April 26, 2019, | AtoZ Markets - The UK Financial Authority announced this week that FCA new CFD regulations that will govern the retail trading industry will be delayed until summer 2019. The British regulator was likely to make the ESMA product intervention measures permanent. However, it seems like the release of the FCA new CFD regulations will have to take some time.
The ESMA ban on binary options-never ending story
The first time, the European Securities Market Agency (ESMA) rules we introduced almost a year ago. Currently, the aforementioned rules that ban binary options, impose restrictions on leverage available to retail CFD and foreign currency have been already updated few times by ESMA.
The European regulator renews its restrictions every three months. The next extension is scheduled for the second half of April and is due to take effect on May 1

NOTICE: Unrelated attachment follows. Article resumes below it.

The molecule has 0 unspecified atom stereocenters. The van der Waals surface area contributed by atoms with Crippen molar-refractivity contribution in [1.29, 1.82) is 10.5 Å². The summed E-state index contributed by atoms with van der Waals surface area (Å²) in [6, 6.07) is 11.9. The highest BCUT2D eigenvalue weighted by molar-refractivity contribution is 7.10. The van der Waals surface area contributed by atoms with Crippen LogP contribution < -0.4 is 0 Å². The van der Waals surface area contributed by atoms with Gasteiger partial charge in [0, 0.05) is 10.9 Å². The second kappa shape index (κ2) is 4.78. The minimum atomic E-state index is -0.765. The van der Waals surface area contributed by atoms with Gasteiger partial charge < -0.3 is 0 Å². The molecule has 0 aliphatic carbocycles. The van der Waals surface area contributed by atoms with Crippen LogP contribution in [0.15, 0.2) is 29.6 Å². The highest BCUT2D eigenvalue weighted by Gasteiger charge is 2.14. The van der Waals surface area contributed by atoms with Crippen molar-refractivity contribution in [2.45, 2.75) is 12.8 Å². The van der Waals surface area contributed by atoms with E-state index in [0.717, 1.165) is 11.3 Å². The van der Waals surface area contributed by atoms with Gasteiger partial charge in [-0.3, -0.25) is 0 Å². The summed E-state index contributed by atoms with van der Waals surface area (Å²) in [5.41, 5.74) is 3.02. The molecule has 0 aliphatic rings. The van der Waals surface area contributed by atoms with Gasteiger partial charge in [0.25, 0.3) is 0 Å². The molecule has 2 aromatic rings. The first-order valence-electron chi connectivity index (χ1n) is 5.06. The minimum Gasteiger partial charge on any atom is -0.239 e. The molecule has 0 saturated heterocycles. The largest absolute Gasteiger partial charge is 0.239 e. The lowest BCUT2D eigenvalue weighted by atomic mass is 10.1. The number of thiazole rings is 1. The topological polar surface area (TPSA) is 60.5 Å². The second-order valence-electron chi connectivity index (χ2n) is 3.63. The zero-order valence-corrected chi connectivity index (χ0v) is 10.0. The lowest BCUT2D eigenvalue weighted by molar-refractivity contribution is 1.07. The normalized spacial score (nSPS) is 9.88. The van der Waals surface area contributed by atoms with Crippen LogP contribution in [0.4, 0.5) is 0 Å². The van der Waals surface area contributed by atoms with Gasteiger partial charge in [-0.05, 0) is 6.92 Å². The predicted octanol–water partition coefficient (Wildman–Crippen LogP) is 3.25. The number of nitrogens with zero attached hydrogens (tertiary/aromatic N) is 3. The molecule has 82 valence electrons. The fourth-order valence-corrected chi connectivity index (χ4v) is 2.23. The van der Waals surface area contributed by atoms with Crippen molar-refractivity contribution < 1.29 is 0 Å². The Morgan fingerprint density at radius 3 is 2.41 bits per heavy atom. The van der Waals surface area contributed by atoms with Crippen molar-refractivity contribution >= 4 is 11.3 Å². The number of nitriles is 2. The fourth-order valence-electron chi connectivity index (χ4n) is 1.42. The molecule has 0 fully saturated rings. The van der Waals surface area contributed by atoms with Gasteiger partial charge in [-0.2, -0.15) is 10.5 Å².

As a result, to ensure that the rules remain permanent, the UK FCA decided to put them into British law. Regulators in the Netherlands, Germany, and France plan to follow the UK example, although, they might have done it already. More than a month ago the British financial authority reported that binary options prohibitions and CFDs restrictions initiated by ESMA will remain part of the UK domestic law.
The UK FCA noted it plans on making sure products similar to CFDs, such as turbo contracts, will be included in the regulations.
FCA new CFD regulations will differ from the European?
In February, the UK FCA issued another statement, saying it would announce new rules in April.
The British regulators made its statement against the background of the continuing Brexit talks extensions. Later the UK authority representatives stated that they plan to “publish the Policy Statement and any final rules of the Guidelines in the summer of 2019”.
The regulator explained that “they are still considering feedback on the consultations, and the time limitations of the ESMA continue to apply to firms authorized by FCA”
"Our final rules for CFDs will apply from the expiration date of the ESMA restrictions, if not earlier," the UK FCA concluded.
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